“Ah, tha’s great, Nikki. I’m glad for you.” He smiled, weaving back and forth. “Do you have a sis…a sister?”

“Why? Are you seeing two of me?” Her eyes crinkled with humor.

“Yeah, itsh weird.” He sank lower on the bar, resting his head on the surface. It was nice and smooth under his cheek. He could fall asleep like this.

“Listen, Solseir. I’m going to get a tattoo. Could you come with me?” She fluttered her eyelashes at him. “I’m scared to go alone.”

Solseir shrugged and sat up straight, emboldened by her fluttering lashes and her request for his protection. “Sure, why not? Lemme pay my tab.”

Nikki smiled and tucked her arm underneath his, clasping his free hand in hers. Her eyes sparkled for a moment; he got lost in them. But that was silly. She was human, after all, and incapable of glamouring him. Science had proven beyond all doubt that humans had no magic centuries ago.

“Don’t worry about it,” she said with a toss of her shiny black curls, breaking the spell. “That gentleman over there said he’d pay your tab.”

He followed her gaze, swaying when she pulled him to his feet too fast. The cheap old man who had nursed the same gin and tonic for two hours bobbed his head and raised his glass to Nikki. He wondered if that was the same man Nikki had been leaning on when he first noticed her. The bartender had his back turned, mixing a drink while he chatted with one of the pretty servers, a blond surfer type with a broad smile and a deep, throaty laugh.

“Bye, Uncle Mort!” she called, steering Solseir out of the bar.

Before she could yank him out of reach, he dropped a gold coin on the bar surface. He had emptied at least one bottle of expensive whiskey, and he didn’t feel right about making the old man pay for his drinking binge. Even if Nikki had somehow managed to convince him to pay his tab. When he left this world, which would be soon given where he was headed, he wanted to leave as few debts behind as possible.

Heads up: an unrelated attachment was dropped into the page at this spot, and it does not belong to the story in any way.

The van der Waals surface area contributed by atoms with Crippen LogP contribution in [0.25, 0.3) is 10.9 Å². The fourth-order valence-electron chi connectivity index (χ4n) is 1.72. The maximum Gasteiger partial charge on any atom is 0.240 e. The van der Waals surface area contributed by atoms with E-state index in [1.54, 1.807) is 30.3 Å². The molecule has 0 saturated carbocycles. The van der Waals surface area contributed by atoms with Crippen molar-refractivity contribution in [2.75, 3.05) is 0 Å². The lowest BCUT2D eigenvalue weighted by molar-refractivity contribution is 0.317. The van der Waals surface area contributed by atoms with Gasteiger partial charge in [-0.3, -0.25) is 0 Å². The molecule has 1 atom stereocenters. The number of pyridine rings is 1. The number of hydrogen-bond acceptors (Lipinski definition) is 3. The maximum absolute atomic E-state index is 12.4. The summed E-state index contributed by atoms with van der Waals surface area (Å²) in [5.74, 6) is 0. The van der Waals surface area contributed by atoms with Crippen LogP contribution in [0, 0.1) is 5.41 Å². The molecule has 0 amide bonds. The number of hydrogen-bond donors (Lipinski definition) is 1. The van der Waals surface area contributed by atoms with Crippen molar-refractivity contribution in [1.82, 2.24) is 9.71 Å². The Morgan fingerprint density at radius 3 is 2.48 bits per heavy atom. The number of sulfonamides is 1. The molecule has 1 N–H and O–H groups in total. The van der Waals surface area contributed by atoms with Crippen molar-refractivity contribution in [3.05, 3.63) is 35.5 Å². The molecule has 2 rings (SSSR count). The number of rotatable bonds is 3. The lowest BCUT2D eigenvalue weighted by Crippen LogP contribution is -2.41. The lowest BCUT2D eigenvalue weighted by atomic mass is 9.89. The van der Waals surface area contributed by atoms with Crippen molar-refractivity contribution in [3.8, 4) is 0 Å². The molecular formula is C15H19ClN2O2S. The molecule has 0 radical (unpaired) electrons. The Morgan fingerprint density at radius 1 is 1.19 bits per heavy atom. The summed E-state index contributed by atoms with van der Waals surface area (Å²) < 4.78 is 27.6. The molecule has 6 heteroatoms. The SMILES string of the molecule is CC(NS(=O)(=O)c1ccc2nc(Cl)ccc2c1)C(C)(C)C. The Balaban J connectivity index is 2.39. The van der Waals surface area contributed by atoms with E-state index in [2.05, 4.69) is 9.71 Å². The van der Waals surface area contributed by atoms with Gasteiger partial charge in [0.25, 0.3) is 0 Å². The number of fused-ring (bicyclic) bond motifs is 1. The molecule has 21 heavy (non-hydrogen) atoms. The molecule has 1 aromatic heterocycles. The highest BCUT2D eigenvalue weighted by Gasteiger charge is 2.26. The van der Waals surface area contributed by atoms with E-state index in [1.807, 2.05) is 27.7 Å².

“Uncle Mort?” he asked, but she giggled and clutched his arm, hugging it to her chest, and her softness made him think of other things instead.

“Solseir, have you ever wanted to do something crazy?” she asked.

“Like what?”

She inhaled, and his eyes drew down to her chest again. “I heard what you said about shipping out. How about I give you a good memory so that you have something to come back to?”

Aw, Nikki was sweet, if a bit naive. How could he tell her that he would likely die on the front lines no matter what she did for him?

He forced a smile. “How is that crazy?”

Nikki laughed, tossing her curls back. He couldn’t help joining in even though a small part of him thought she might be laughing at him instead of with him.

“Oh, honey, we’re just getting started.”

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This work is licensed under a Creative Commons Attribution-NonCommercial-NoDerivatives 4.0 International License.

Questions? Comments? Obviously I decided on a title. I’m not sure how I feel about it yet, but it’ll work for now. ^_^

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About ladyinieda

Hi! I’m Erin. I’m a phlebotomist and a freelance writer. I’ve been writing off and on since I was six years old. Hopefully it’s improved since then. ^_^